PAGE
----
I've been trying to wrap my head around how to apply BEM and the pros and cons of using it (or something like it). For those of you that are unfamiliar, BEM (stands for Block Element Modifier) is mostly about how to write classes in HTML. You end up with much longer classes than you're probably used to, but you will understand what's being built just by reading the selectors; before you even look at the markup.
Another tenet of a lot of these CSS frameworks is keeping low specificity by using class selectors, and not tag selectors. The issue with tag selectors is how the CSS is read by the browser. Choosing to use classes and not ID's is to keep specificity low.
Here's the rendered result in Codepen
Below is a breakdown of how I wrote my classes and markup:
A bit of background
I think it's important to note that I'm used to building larger scale sites, and I'm used to being an in-house CSS developer. My concerns are with maintainability and scalability in a CMS environment.
At this point, I only write my CSS in a preprocessor (preferably SASS).
Other frameworks I've looked at or tried
I used Twitter's Bootstrap for a time, it was good for it's features, and I didn't have to write it myself; but it has too much bulk.
I'm not a fan of OOCSS because:
- I didn't like the naming conventions of classes
- I don't like amount of classes that resulted, the framework assumes you need a large site
- I loathe the idea of always having to change markup (classes) when I want to change the presentation (I don't expect to never have to change classes, but it seems a guaruntee that they change if the presentation is altered)
- Some of the naming conventions describe presentation pretty closely. This can be very troublesome when dealing with responsive layouts and presentation changes.
OOCSS and Atomic Stylesheets seem like a really good idea if an application compiles your markup and your styles from higher level code. In my world I write templates, and then I write styles. I'm not a huge fan of back and forth.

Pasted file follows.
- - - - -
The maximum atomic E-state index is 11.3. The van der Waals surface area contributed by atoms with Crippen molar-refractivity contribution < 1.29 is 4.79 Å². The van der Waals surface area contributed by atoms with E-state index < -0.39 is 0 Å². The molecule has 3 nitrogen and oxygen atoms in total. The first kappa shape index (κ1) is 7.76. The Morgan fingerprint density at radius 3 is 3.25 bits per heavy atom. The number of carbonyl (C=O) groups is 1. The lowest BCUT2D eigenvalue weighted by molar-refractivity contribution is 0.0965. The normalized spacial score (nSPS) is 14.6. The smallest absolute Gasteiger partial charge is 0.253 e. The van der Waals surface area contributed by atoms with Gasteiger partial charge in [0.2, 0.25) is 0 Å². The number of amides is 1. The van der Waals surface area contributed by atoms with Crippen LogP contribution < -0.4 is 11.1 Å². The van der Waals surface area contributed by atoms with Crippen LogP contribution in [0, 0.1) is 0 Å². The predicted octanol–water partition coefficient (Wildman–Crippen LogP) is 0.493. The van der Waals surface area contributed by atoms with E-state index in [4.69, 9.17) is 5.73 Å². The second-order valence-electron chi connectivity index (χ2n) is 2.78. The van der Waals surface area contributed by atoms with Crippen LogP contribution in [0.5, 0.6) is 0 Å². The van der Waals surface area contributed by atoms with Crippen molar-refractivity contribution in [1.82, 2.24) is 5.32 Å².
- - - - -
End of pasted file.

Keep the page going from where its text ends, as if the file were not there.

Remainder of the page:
Balancing Developer Time to Web Performance
Let's start with: I care about CSS performance; but I'm making muscle cars, not Ferraris.
I'm used to making larger scale sites, but not your Google or Facebook type 'large'. We don't have teams of people dedicated to performance, and CSS typically has a lower impact on page load/render time.
If I were in that position, OOCSS and Atomic CSS would make more sense for my use.
The difference between rendering page that has 4,000 CSS rules vs. 18,000 rules is ~300ms in IE7. My entire site's CSS is usually ~4000 lines (not rules, lines).
If I can make myself or my team more effective and aid collaboration, I usually find more gains there than the effort I'd spend making the site a few ms more performant.
Some assumptions I made in my code:
I assumed that the content area of an article would be out of my control. Text markup (p, ul, li, etc) would be there, added by a content user via a WYSIWYG editor. You may notice a series of p, ul and li tags with no classes. Everything else I assumed would be markup I could control pretty tightly.
Resulting thoughts on BEM
Let's start with the cons:
- It slows me down when writing markup. Mostly because I'm thinking more about my naming and the -/_ are harder to hit than a-z.
- The verbose class names make the HTML a little harder to read... that is if you really have to read it, which I generally don't spend much time doing.
- It goofs with my Editor of choice(Sublime Text), mostly when I'm writing the HTML. Tab completion and navigating the code with the keyboard isn't as easy.
- Most BEM implementations I've seen use dashes to seperate words, e.g.
That's kind of an exaggeration, but when you're looking at a sea of class names, it's important. What I'm liking better is camel case, so:
To be frank, I don't think those cons are great reasons to judge a front-end framework. These are both acceptable beefs if I get some good benefits.
Which brings us to the pros:
My CSS has an very low specificity. As the codebase grows the specificity's growth will likely be slower (hopefully specificity can stay just as low). The most authoratative selectors I have consists of 2 classes!
BEM naming conventions are much more legible and explicit in their meaning. It also enforces a naming convention that I find easy to follow, and I think other people would write similar classes to mine, making this easier to hand off.
Very preprocessor friendly (at least for SASS 3.3+ and Stylus)
My SASS code is easier to read. I don't know if everyone would agree with this, but I'm nesting more with less specificity thanks to SASS 3.3's ability to concatenate selector names with the &. This is super helpful when I have to pick through my code to find where I stuck a style.
This will map very neatly to a CMS' structure, which for me is a big deal. Fighting to get your classes where you want them in the 'view' or 'theme' layer is not a good way to spend your time.Scalability ++
I'm a fan. I'm a big fan. This is a great way to write CSS for large scale sites that have to be kept up over long amounts of time.